Though we got a glimpse of how good things would get early on with Jack looking into the mirror, tipping a hand to doubles, the real money came after that CGI plunge to reveal the foot, after the first commercial break: Kate, midair, hanging off a branch. There’s even a wide shot to show her in a space of branches, the frame all a zig-zag of lines around this lady. After last season’s record-skip start that saw our principals shuffled through time across the island’s 20th century, here we get time as a tree. It’s gnarled and knotty and nutty. It’s branching, manifest in the title of the episode, too, with that “X” sitting apart from the “LA” as a clever signpost of things at a cross, or overlaid, or collapsed yet separate. Every turn’s effect depends on a few different histories, including yours. Like any good soap opera, you’ve got to have your stories straight—and catch up is near impossible in the space of one episode. That fearless game of “stay with me” is what keeps amazing me with Lost. This show trusts its audience. However, it also asks a lot.
Yet my biggest complaint of the first night wasn’t the speed of plot—that’s the fun of the later seasons—but, call me crotchety, the frequency of the commercials. Were I not prone to front line fandom (I saw Avatar on opening day at the first IMAX 3D show possible after all), I would only ever watch Lost on demand/DVR. It’s such a compelling chiasmus—both twining and untwining the plot; that X goes along two lines—that I, like so many, get impatient and anxious. I need to know!
That said, it’s all falling into place in a lot of fun ways, most particularly with this new Locke, or as I am going to call him from here on, Dark Locke, after his Man-in-Black heritage. (Guess we could call him Johnny Locke, or Cash Locke or some silly combo, too, but Dark Locke sounds like Darth Vader and I dig that more.) The scenes in the foot centered around the “reveal” of Dark Locke’s identity were some of the best tête-à-tête match ups of the show between its two best (here I mean compelling) characters and character actors. Terry O’Quinn, in particular, kills it. He’s got most of the best moments of the show, of this episode, and he seems to know it; there’s an actorly glee about him when he says, “Sorry you had to see me that way,” after, well, killing a cadre of Jacob-followers as the so-called smoke monster. (He also grins through, “Let’s not get into name-calling.”) This Dark Locke’s more than vengeful: he’s that great villain archetype of one part tyrant (unstoppable, apparently immortal) and one part sadist (I think the character, not just O’Quinn, is having fun toying with these pawns).
If it wasn’t clear last season that we’ve left Sci-Fi for Fantasy, it should be doubly discernible at this point. I’m sure there’s some physics I don’t know behind the branching-universe (and -time) ideas at the core of this season’s apparent structuring, but all the plot hanging on those limbs, like Kate, is wholly preposterous in the best ways possible. Put otherwise, there’s no science to ghosts. Ghosts are an element of the fantastic, an interpretation of the real, not so much virtual as imagined, somehow. That’s what I’m looking forward to understanding better as the season progresses: just how this specter became material, and how he can change back spectral at will again.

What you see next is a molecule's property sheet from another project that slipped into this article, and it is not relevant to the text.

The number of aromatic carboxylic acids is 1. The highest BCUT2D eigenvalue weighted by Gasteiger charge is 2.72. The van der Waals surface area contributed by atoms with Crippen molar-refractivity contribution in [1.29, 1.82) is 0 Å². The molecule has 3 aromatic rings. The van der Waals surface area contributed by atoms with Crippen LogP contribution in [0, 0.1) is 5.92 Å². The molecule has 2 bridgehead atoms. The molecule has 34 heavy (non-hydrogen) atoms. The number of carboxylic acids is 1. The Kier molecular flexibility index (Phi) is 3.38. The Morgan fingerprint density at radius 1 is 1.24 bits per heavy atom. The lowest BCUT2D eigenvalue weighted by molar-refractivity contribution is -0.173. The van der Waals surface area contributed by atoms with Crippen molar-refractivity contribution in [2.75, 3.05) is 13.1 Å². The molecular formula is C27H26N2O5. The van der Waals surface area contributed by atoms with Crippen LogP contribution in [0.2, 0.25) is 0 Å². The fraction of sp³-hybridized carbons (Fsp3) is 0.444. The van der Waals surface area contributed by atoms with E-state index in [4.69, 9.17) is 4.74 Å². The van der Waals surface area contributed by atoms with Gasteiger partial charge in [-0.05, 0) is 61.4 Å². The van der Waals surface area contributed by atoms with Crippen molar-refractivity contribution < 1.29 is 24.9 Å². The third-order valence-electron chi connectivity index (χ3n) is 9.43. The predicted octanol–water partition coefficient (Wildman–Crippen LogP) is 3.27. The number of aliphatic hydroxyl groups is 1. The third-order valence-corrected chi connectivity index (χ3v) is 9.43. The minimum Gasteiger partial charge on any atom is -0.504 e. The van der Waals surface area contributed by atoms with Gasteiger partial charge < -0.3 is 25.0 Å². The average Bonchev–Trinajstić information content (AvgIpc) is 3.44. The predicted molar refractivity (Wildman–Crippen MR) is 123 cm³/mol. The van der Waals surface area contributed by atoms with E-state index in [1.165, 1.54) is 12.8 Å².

I’m also pretty jazzed to see how the “What If” plot plays out. Though after a few scenes I worried it would reduce itself to “look how crummy their old lives were,” that scene between Jack and Locke in the missing luggage room sealed this branch’s appeal. It was the one scene where I actually kinda dug Jack, for one, as it highlighted the good side of his altruism. And, for another, again, there was Terry O’Quinn all benevolent and calm. In fact, I have to say that it was O’Quinn’s face in the final montage that closes “Part 1” of “LA X” that really sold me on the back-to-reality side: he projects thought unlike any of the other actors, including Michael Emerson, on the show; and he looked shamed and devastated and resigned in ways we haven’t seen from Locke in some time. I’m a sucker for a misfit. And I’m loathe to admit it, but, well, I know a lot of my aversion to Matthew Fox isn’t just his television-bound acting tics (how much can you nod and furrow your brow?) but also that Jack, plain and simple, is a go-getter asshole. Granted, his position in the show is very interesting, say his arc if you will, from outright hero type to confused dolt, but the dolt part has always been there. That said, it’s the go-getter dolt who believes he can reverse Locke’s condition, and that hubris is moving.
Back on the island, though, it’s all jock all the time and even Jack’s bravado is the pose of, as I chatted with some friends, a FUCKING BITCH! In that, it’s almost hilarious how Cuse and Lindelof seem to want to pile on Jack. Every choice he makes on the island looks wrong. If he’s our true protagonist, it’s certainly fitting because of all of Oceanic Flight 815 he is the most lost, chasing one red herring after another. He never hears a voice from within that isn’t colored from without. He’s prey. He’s looking for a shepherd, not a flock; he cannot handle a herd with any aplomb. And now he’s at the mercy of John Hawkes and some temple people all obsessed with ashes (or was that gunpowder?) to protect themselves from this new Dark Locke. Oh, and, he is let off the hook for Sayeed. Guess he can’t be wrong all the time.
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